Hadley lays groundwork for Bush visit

US nat'l security adviser stops over in J'lem to discuss negotiations with PA, sanctions against Iran.

Hadley 224.88 (photo credit: AP [file])
Hadley 224.88
(photo credit: AP [file])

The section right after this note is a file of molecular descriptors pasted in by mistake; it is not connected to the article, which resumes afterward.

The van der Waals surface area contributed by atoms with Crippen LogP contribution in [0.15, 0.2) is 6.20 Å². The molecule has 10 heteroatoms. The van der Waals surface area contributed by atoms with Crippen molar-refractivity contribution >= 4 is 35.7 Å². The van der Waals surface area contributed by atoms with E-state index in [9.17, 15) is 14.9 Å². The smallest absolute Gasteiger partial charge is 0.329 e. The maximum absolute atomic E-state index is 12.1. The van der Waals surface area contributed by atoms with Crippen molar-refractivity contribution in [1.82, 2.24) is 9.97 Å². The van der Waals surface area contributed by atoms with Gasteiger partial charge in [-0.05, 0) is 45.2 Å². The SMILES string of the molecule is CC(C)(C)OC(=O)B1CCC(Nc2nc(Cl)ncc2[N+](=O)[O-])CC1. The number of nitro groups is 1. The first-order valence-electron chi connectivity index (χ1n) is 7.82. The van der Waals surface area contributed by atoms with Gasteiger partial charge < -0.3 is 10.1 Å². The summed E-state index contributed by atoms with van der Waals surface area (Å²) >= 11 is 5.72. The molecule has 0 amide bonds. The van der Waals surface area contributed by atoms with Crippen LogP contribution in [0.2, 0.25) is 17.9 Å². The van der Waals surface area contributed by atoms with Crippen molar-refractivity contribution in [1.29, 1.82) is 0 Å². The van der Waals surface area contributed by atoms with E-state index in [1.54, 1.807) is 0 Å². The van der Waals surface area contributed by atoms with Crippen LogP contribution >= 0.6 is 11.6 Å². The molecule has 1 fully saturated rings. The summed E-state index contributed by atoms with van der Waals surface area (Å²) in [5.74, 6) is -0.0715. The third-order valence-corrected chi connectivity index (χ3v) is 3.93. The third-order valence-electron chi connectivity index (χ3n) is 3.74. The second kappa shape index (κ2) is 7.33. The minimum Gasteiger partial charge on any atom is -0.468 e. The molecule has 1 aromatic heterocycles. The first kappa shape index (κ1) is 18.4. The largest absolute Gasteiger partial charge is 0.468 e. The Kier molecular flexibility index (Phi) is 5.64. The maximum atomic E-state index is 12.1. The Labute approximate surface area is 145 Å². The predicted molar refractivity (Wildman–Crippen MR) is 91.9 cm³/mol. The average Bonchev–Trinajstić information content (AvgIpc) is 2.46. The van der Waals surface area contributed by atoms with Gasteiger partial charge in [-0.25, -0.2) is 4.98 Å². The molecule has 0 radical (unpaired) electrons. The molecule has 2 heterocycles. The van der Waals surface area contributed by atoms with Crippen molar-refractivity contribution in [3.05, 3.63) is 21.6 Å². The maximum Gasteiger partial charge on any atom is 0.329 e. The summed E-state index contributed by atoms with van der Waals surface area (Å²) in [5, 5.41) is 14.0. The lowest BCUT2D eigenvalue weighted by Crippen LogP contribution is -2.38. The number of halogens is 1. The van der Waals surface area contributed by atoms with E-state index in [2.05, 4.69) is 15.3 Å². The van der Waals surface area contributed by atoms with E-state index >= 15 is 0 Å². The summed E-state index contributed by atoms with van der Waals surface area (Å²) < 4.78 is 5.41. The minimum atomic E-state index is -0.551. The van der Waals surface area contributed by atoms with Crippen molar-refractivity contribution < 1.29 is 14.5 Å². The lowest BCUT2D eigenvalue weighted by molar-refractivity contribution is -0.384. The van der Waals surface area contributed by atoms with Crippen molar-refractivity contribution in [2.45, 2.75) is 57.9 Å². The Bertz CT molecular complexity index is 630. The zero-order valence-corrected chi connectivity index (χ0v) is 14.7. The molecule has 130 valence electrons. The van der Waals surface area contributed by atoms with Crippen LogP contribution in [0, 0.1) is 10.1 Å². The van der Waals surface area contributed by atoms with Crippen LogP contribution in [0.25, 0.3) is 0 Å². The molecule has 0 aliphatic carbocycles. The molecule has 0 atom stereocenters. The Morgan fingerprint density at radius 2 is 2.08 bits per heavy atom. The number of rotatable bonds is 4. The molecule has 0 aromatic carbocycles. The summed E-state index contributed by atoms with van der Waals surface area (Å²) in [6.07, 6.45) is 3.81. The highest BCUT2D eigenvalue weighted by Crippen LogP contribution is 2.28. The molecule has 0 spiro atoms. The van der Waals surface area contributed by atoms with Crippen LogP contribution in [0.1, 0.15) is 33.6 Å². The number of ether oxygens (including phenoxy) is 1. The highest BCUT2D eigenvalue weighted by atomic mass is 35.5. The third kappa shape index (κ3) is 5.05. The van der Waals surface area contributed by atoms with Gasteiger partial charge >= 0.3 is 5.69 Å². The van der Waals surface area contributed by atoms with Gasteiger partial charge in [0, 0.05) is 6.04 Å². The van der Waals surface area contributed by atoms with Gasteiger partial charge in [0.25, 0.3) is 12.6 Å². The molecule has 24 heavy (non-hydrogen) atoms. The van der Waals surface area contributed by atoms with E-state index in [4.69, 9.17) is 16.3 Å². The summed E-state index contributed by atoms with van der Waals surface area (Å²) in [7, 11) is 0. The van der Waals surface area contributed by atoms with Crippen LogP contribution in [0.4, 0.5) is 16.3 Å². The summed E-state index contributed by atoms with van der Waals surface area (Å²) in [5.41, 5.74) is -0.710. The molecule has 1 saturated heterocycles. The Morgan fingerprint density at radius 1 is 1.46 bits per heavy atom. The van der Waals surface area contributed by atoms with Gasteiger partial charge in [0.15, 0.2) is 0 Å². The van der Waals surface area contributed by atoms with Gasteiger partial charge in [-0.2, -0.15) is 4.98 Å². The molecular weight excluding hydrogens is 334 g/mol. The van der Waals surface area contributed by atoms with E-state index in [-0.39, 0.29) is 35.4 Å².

US National Security Adviser Stephen Hadley has begun preparations for next month's visit by US President George W. Bush's with a 24-hour stopover in Jerusalem to discuss the negotiations with the Palestinians and the sanctions against Iran. Diplomatic officials said there was a widespread expectation that Israel and the Palestinian Authority would sign some kind of document of principles in Bush's presence next month, to give the sense that there was real movement in the diplomatic process that the US president ushered in at the Annapolis conference last November. Hadley met with Prime Minister Ehud Olmert soon after his arrival on Tuesday, and with Foreign Minister Tzipi Livni on Wednesday. Hadley and Livni discussed the diplomatic process with an emphasis on Israel's security arrangements in any future agreement, according to a statement issued by the Foreign Ministry. The US special envoy for Middle East security, Gen. James Jones, is working on a document charting the security requirements of the various players in the region that is scheduled to be presented in June. This document is widely viewed in Jerusalem as "very significant," because it will lay out the "bottom line" - in the US view - of Israel's real security needs and requirements under a peace agreement with the Palestinians. The two also discussed the necessity of "continued international action" to increase sanctions on Iran. Livni, according to her office, briefed Hadley on her trip earlier this week to Qatar and her meetings there with both Qatari and Omani leaders. Diplomatic officials said the US had been urging the Persian Gulf countries since the Annapolis conference to make public gestures toward Israel and in support of the ongoing diplomatic negotiations with the PA, adding that Livni's invitation to Qatar and her public meeting with the Omani foreign minister should be seen in that context. Livni also raised with Hadley a report that the PA planned to award medals to five female Palestinian terrorists serving sentences in Israel. Livni, according to her office, pointed out to Hadley "the grave and problematical issues arising from this, and the message it transmits, regarding the Palestinian Authority's obligation to prevent terror within PA-controlled areas."